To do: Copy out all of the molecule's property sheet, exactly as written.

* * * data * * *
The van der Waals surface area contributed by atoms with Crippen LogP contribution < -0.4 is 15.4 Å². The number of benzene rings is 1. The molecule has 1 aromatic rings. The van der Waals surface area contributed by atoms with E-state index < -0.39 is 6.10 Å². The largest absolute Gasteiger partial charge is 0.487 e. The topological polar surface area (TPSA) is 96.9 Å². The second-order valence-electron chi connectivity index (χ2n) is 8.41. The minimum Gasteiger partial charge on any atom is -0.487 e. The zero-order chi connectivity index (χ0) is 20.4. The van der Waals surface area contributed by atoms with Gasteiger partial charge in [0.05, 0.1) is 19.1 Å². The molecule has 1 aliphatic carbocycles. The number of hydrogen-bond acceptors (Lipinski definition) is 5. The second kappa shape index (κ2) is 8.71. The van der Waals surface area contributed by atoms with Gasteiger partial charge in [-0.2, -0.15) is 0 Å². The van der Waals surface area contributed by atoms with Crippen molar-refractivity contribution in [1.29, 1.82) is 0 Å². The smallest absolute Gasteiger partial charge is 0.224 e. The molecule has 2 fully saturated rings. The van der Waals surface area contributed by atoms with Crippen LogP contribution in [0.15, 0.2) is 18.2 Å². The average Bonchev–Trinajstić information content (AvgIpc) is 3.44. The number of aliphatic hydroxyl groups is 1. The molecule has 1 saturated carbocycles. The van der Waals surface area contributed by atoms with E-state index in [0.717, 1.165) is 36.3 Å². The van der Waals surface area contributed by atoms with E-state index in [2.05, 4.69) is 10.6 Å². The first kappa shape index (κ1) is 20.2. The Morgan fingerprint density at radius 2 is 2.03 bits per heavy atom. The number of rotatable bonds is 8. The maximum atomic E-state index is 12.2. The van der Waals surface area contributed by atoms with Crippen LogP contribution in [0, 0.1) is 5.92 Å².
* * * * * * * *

The van der Waals surface area contributed by atoms with Crippen LogP contribution < -0.4 is 15.4 Å². The number of benzene rings is 1. The molecule has 1 aromatic rings. The van der Waals surface area contributed by atoms with E-state index < -0.39 is 6.10 Å². The largest absolute Gasteiger partial charge is 0.487 e. The topological polar surface area (TPSA) is 96.9 Å². The second-order valence-electron chi connectivity index (χ2n) is 8.41. The minimum Gasteiger partial charge on any atom is -0.487 e. The zero-order chi connectivity index (χ0) is 20.4. The van der Waals surface area contributed by atoms with Gasteiger partial charge in [0.05, 0.1) is 19.1 Å². The molecule has 1 aliphatic carbocycles. The number of hydrogen-bond acceptors (Lipinski definition) is 5. The second kappa shape index (κ2) is 8.71. The van der Waals surface area contributed by atoms with Gasteiger partial charge in [-0.2, -0.15) is 0 Å². The van der Waals surface area contributed by atoms with Crippen molar-refractivity contribution in [1.29, 1.82) is 0 Å². The smallest absolute Gasteiger partial charge is 0.224 e. The molecule has 2 fully saturated rings. The van der Waals surface area contributed by atoms with Crippen LogP contribution in [0.15, 0.2) is 18.2 Å². The average Bonchev–Trinajstić information content (AvgIpc) is 3.44. The number of aliphatic hydroxyl groups is 1. The molecule has 1 saturated carbocycles. The van der Waals surface area contributed by atoms with E-state index in [0.717, 1.165) is 36.3 Å². The van der Waals surface area contributed by atoms with E-state index in [2.05, 4.69) is 10.6 Å². The first kappa shape index (κ1) is 20.2. The Morgan fingerprint density at radius 2 is 2.03 bits per heavy atom. The number of rotatable bonds is 8. The maximum atomic E-state index is 12.2. The van der Waals surface area contributed by atoms with Crippen LogP contribution in [0, 0.1) is 5.92 Å².